Back in 2003, the World Bank and DFID launched the Global Partnership on Output-Based Aid (GPOBA). Output-based aid ties payment to service providers to the actual delivery of services in water, education, ICT, etc. The appeal is obvious—this is the kind of mechanism that helps "get the incentives right", thereby transferring risk to the service provider, increasing efficiency, and enhancing targeting of the poor.
The Partnership was launched with high hopes for improving aid effectiveness, as the GPOBA team explained on the PSD blog a few years ago. But as can happen, new initiatives sometimes founder on the rocks of entrenched aid bureaucracies. What about OBA?
As Figure 2 above indicates, OBA projects show pretty impressive results. The figure is taken from GPOBA's new book, Output-Based Aid: Lessons Learned and Best Practices. It compares the outcome ratings given to all OBA projects in fiscal year 2007 to all projects in OBA sectors in the same year. The report states that "OBA projects score on average half a category higher than traditional projects."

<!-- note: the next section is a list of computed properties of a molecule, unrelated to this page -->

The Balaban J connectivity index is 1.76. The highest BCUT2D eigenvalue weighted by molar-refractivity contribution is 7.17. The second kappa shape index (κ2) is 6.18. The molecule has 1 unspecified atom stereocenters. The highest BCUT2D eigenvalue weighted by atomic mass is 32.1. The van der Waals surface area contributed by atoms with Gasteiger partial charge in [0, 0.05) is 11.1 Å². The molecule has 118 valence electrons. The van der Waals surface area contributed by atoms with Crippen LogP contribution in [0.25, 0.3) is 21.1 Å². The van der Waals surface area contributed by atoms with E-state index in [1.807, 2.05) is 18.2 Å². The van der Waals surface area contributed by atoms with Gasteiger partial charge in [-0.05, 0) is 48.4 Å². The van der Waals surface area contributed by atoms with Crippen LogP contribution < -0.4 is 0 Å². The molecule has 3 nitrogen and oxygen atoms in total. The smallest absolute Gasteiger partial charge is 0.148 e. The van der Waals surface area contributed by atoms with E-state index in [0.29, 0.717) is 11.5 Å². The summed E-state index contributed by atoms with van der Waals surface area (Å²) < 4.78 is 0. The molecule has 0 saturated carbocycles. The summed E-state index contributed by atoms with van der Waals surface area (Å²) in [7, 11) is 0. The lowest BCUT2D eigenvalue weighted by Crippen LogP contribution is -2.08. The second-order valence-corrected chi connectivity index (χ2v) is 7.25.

There are of course caveats—speakers at an event to launch the report last week pointed out in particular that (1) providers must be able to access finance in advance until receiving payment; and (2) households must demand the services, e.g. they have to be able to fill out the necessary forms. But I think the results so far make it clear that this approach deserves greater scale. So where do things stand in terms of donor support? Currently:
...OBA is only a small share of the World Bank portfolio. The largest share of OBA projects was 9.1 percent of funding volume in the ICT sector, followed by health (7.1 percent) and transport (3.6 percent).